Irving, TX. The Front Porch Republic has been graced by two contributions from Mark Mitchell and Caleb Stegall on the political agenda for front-porchers. And while one may quibble with this or that point, no one here, I think, will disagree with the overall purpose and intent, and everybody will find—as I have found—much that is useful and practical.
However, there is a question that ought to be asked when dealing with political reform, and it is this: “Why do we have the kind of government that we have?” One might be tempted to answer that there is some defect in the American character, some structural fault line in the political order, or some lacuna in the constitution. However, when we look across the oceans at the Europeans or the Japanese, we find basically the same concentrations of political power among peoples of different character, politics of a different order, and constitutions of a different type. Hence, the answer cannot be found there.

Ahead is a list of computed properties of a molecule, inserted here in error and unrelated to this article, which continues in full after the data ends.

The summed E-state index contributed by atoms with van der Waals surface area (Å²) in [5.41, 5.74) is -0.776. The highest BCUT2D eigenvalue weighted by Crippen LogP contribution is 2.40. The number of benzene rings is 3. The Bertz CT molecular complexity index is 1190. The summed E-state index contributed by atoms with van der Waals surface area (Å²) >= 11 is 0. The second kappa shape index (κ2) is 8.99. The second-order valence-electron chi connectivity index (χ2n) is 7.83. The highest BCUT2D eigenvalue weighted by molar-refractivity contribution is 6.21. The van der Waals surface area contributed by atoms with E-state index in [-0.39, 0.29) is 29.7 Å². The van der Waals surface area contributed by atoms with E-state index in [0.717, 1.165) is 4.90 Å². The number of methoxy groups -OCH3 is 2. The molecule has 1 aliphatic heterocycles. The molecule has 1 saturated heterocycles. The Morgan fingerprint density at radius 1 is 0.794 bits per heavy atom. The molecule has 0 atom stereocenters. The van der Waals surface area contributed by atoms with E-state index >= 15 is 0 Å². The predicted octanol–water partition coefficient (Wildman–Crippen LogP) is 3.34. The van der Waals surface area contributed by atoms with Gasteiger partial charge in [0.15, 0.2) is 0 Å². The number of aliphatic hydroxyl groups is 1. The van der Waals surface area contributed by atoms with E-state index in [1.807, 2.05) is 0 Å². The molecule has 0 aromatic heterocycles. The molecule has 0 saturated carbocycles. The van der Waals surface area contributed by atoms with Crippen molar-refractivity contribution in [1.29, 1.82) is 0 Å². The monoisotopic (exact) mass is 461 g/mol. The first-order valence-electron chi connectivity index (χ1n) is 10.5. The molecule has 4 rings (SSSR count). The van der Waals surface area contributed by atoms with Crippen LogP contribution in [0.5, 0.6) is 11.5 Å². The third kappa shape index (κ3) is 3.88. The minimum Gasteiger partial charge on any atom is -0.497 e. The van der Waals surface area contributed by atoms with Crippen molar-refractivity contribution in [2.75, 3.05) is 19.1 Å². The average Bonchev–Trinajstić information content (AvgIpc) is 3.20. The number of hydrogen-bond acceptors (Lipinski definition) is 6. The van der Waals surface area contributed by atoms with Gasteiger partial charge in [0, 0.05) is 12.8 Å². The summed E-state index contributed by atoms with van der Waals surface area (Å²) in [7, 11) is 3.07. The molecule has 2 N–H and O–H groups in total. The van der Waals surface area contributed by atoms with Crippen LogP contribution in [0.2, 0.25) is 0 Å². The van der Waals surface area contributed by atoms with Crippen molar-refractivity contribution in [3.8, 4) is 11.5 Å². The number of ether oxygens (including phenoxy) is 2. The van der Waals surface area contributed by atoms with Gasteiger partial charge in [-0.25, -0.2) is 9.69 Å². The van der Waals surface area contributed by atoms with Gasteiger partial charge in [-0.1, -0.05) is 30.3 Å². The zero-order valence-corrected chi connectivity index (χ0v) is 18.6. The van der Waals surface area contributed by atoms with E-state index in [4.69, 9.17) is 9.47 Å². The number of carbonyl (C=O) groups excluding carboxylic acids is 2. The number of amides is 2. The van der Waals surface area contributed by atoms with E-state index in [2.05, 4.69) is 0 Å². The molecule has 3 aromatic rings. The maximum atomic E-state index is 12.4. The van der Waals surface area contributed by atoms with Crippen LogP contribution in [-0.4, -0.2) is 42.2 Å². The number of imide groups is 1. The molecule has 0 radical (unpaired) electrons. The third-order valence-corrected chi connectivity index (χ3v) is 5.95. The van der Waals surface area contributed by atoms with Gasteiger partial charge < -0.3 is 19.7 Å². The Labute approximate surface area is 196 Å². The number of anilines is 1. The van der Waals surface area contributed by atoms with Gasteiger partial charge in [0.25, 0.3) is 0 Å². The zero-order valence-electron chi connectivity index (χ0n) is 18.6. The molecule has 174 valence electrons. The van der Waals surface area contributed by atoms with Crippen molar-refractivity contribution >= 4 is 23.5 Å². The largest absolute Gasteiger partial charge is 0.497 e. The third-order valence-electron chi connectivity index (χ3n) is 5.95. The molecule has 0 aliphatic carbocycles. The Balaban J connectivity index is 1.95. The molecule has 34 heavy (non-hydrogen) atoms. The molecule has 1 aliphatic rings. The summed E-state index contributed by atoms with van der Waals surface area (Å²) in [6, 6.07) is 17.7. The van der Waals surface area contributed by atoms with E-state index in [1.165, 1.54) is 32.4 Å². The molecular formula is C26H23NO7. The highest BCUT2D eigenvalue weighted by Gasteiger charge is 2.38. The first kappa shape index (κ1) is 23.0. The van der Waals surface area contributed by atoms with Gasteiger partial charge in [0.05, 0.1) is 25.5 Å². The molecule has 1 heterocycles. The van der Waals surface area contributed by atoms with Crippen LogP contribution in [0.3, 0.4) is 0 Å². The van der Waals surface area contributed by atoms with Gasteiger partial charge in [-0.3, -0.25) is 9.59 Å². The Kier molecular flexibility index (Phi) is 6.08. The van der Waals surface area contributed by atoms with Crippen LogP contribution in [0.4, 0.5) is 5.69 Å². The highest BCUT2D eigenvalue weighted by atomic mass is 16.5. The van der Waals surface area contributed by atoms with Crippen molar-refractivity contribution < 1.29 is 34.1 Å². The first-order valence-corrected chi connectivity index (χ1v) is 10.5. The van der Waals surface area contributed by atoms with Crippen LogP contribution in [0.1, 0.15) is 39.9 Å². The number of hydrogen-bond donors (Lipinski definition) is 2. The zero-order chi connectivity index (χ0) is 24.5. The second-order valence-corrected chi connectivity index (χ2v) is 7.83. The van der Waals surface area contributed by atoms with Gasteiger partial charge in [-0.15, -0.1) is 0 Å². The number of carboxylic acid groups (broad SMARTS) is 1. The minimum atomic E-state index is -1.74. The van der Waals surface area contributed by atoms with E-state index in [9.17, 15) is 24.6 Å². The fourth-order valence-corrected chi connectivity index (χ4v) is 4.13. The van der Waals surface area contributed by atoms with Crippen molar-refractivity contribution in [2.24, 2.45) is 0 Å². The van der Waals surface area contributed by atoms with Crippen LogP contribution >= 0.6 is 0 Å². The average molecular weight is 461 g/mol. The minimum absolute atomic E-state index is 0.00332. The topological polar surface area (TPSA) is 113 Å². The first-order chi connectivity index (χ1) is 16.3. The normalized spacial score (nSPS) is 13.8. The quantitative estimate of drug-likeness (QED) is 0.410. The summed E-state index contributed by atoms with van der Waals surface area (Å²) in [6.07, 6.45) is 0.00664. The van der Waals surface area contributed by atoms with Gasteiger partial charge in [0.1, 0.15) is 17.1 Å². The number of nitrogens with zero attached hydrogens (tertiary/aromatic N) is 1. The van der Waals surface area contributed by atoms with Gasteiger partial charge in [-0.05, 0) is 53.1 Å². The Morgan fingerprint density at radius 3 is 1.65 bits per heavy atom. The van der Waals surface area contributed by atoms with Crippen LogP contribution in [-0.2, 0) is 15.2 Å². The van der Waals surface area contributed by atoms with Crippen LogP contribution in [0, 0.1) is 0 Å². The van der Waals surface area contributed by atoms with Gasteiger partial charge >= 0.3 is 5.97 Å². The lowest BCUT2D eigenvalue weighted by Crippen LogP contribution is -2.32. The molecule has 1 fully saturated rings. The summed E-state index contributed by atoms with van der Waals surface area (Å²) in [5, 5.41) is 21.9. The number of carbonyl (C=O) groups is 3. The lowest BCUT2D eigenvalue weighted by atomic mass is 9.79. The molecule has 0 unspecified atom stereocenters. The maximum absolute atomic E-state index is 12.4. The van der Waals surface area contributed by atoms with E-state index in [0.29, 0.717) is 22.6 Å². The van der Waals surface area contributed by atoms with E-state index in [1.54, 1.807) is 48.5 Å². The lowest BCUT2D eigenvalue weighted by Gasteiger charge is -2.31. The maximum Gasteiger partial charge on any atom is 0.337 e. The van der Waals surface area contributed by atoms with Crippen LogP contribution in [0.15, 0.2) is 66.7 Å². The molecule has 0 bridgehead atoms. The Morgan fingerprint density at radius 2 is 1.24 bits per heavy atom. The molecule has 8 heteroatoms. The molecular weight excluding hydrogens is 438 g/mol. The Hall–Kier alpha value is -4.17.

The answer I think is more basic: we have the kind of government we have because we have the kind of economic system we have. So long as there is a concentration of economic power, there will be a concentration of political power; the one depends on the other. One might talk of European or Japanese “socialism,” but in fact the differences between our governments are differences of degree rather than of kind. Hence I believe that when one talks of political reform, one must at least be conscious of the need for economic reform. Even is power were suddenly devolved back to the states and the cities, you would have business entities with far more power than any one, or any combination, of these political entities, and the situation might be at best the same. At worst, the political order would be even more crippled in relation to the economic order. My own modest contribution to the question of economic reform can be found here.
Speaking of political reform apart from economic reform implicitly endorses the fracturing of “Political economy” into its political and economic components, a split that occurred in the late 19th century. This unfortunate split deprived politics of its economic base, and economics of its political and moral foundations; both sciences were thereby impoverished and rendered incapable of dealing fully with their own subject matters.